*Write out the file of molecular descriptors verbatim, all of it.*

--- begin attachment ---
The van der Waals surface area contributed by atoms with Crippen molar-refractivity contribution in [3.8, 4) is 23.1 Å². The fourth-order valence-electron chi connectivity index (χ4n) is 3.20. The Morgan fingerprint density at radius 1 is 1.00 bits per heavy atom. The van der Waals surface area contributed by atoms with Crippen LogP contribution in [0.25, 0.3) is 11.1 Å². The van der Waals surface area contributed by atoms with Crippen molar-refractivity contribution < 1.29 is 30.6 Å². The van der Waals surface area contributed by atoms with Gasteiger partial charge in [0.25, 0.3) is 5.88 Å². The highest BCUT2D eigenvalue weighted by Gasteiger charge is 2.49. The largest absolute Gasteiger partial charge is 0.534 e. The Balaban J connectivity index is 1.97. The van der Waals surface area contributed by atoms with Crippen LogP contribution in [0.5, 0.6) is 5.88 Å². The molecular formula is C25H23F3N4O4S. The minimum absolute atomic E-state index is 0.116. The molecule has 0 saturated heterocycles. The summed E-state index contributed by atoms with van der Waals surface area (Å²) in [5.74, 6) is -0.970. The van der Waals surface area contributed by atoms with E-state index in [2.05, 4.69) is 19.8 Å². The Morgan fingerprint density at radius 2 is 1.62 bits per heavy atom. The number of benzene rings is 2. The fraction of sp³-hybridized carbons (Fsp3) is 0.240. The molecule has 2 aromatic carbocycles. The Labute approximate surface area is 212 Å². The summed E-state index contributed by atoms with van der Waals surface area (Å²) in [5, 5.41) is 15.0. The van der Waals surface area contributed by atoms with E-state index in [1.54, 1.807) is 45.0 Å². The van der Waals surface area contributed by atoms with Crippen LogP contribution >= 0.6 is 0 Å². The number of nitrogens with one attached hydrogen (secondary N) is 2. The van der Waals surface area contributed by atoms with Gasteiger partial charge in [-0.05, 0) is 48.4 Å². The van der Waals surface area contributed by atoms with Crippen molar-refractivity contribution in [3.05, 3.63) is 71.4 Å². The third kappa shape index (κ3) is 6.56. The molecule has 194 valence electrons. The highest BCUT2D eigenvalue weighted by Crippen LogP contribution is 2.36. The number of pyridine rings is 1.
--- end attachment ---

The van der Waals surface area contributed by atoms with Crippen molar-refractivity contribution in [3.8, 4) is 23.1 Å². The fourth-order valence-electron chi connectivity index (χ4n) is 3.20. The Morgan fingerprint density at radius 1 is 1.00 bits per heavy atom. The van der Waals surface area contributed by atoms with Crippen LogP contribution in [0.25, 0.3) is 11.1 Å². The van der Waals surface area contributed by atoms with Crippen molar-refractivity contribution < 1.29 is 30.6 Å². The van der Waals surface area contributed by atoms with Gasteiger partial charge in [0.25, 0.3) is 5.88 Å². The highest BCUT2D eigenvalue weighted by Gasteiger charge is 2.49. The largest absolute Gasteiger partial charge is 0.534 e. The Balaban J connectivity index is 1.97. The van der Waals surface area contributed by atoms with Crippen LogP contribution in [0.5, 0.6) is 5.88 Å². The molecular formula is C25H23F3N4O4S. The minimum absolute atomic E-state index is 0.116. The molecule has 0 saturated heterocycles. The summed E-state index contributed by atoms with van der Waals surface area (Å²) in [5.74, 6) is -0.970. The van der Waals surface area contributed by atoms with E-state index in [2.05, 4.69) is 19.8 Å². The Morgan fingerprint density at radius 2 is 1.62 bits per heavy atom. The number of benzene rings is 2. The fraction of sp³-hybridized carbons (Fsp3) is 0.240. The molecule has 2 aromatic carbocycles. The Labute approximate surface area is 212 Å². The summed E-state index contributed by atoms with van der Waals surface area (Å²) in [5, 5.41) is 15.0. The van der Waals surface area contributed by atoms with E-state index in [1.54, 1.807) is 45.0 Å². The van der Waals surface area contributed by atoms with Crippen LogP contribution >= 0.6 is 0 Å². The number of nitrogens with one attached hydrogen (secondary N) is 2. The van der Waals surface area contributed by atoms with Gasteiger partial charge in [-0.05, 0) is 48.4 Å². The van der Waals surface area contributed by atoms with Crippen molar-refractivity contribution in [3.05, 3.63) is 71.4 Å². The third kappa shape index (κ3) is 6.56. The molecule has 194 valence electrons. The highest BCUT2D eigenvalue weighted by Crippen LogP contribution is 2.36. The number of pyridine rings is 1.